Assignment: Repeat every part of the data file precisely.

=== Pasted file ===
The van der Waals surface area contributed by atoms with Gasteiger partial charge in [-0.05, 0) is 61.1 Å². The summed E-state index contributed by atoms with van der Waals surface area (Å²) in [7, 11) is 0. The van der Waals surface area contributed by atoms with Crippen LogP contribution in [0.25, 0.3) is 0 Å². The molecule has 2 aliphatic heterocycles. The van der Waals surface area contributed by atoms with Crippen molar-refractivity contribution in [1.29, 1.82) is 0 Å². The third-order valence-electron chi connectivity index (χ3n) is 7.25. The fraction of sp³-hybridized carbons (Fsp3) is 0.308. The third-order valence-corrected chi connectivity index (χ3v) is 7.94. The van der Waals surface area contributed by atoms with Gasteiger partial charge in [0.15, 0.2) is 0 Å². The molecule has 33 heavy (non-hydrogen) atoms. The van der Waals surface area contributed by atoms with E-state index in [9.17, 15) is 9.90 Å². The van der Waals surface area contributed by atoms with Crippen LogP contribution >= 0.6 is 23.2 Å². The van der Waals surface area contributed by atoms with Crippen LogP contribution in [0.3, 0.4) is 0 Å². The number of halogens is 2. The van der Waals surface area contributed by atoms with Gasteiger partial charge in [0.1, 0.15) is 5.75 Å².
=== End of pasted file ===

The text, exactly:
The van der Waals surface area contributed by atoms with Gasteiger partial charge in [-0.05, 0) is 61.1 Å². The summed E-state index contributed by atoms with van der Waals surface area (Å²) in [7, 11) is 0. The van der Waals surface area contributed by atoms with Crippen LogP contribution in [0.25, 0.3) is 0 Å². The molecule has 2 aliphatic heterocycles. The van der Waals surface area contributed by atoms with Crippen molar-refractivity contribution in [1.29, 1.82) is 0 Å². The third-order valence-electron chi connectivity index (χ3n) is 7.25. The fraction of sp³-hybridized carbons (Fsp3) is 0.308. The third-order valence-corrected chi connectivity index (χ3v) is 7.94. The van der Waals surface area contributed by atoms with Gasteiger partial charge in [0.15, 0.2) is 0 Å². The molecule has 33 heavy (non-hydrogen) atoms. The van der Waals surface area contributed by atoms with E-state index in [9.17, 15) is 9.90 Å². The van der Waals surface area contributed by atoms with Crippen LogP contribution >= 0.6 is 23.2 Å². The van der Waals surface area contributed by atoms with Crippen LogP contribution in [0.3, 0.4) is 0 Å². The number of halogens is 2. The van der Waals surface area contributed by atoms with Gasteiger partial charge in [0.1, 0.15) is 5.75 Å².